zero waste store toronto

Toronto is getting another zero waste supermarket

The zero-waste trend in Toronto is growing. Major grocery stores are reducing their single-use plastic, and temporary zero-waste stores and markets are popping up all over

Bare market (stylized as 'bare market' in all lowercase) is a zero-waste company that was founded in 2018 and has had around 65 pop-up locations all across Toronto.

Now, they're getting a permanent retail location

The market, which sells body-care products, home-care products, cleaning supplies, office supplies and more, will open at 1480 Danforth Avenue this winter. 

According to their website, bare market is "on a mission to help you reduce waste," and "to make sustainable and ethical living easy and accessible for everyone, everywhere," by providing package-free goods.

 What exactly does that mean?

Essentially, it means none of their products come wrapped in packaging that cannot be reused or composted.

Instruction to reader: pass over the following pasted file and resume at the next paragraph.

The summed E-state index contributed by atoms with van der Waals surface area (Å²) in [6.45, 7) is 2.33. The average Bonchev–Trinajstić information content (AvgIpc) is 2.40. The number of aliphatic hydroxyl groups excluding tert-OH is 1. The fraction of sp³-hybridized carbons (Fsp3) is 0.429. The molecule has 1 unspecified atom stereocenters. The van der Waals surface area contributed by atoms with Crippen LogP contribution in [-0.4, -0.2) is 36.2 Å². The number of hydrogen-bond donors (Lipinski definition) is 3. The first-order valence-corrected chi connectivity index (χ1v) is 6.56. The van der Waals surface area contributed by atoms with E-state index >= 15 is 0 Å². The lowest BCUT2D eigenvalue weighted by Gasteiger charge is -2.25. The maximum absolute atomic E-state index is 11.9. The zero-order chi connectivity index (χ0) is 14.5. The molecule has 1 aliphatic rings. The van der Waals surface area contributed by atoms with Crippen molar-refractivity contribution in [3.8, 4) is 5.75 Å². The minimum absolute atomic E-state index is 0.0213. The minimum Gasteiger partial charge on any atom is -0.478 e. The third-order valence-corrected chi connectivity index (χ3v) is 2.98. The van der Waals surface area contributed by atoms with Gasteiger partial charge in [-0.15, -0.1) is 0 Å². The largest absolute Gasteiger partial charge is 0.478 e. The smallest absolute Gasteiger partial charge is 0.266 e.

Customers are free to bring their own reusable containers, or they can participate in the bare lending program and borrow a container for a refundable deposit. 

Bare doesn't currently offer food items, but their website says they will once their permanent location opens. 

Before their retail location opens for business, you can order from their website for a $10 flat shipping rate across Canada, with free shipping on orders over $100.

Their next pop-up location will be at Patagonia Toronto from 11 a.m. to 5:30 p.m. on July 21 and they'll have a Sorauren farmer's market earth talk on July 22. 

Lead photo by

Marlee Maclean


Latest Videos



Join the conversation Load comments

Latest in Eat & Drink

How a Toronto man turned a passion for mini doughnuts into a small empire

Movement to boycott Loblaws gains steam as Canadians rile against corporate greed

Toronto parole officer starts up side hustle to honour her mother

Toronto bar sticks to its roots amid ever-changing neighbourhood

Toronto nurse starts up side hustle with sister that regularly sells out

Friends of 20 years working at Toronto label start business during concert standstill

Toronto Indian restaurant has permanently closed due to being unable to afford rent

Egyptian mother and daughter start up business just outside Toronto that keeps selling out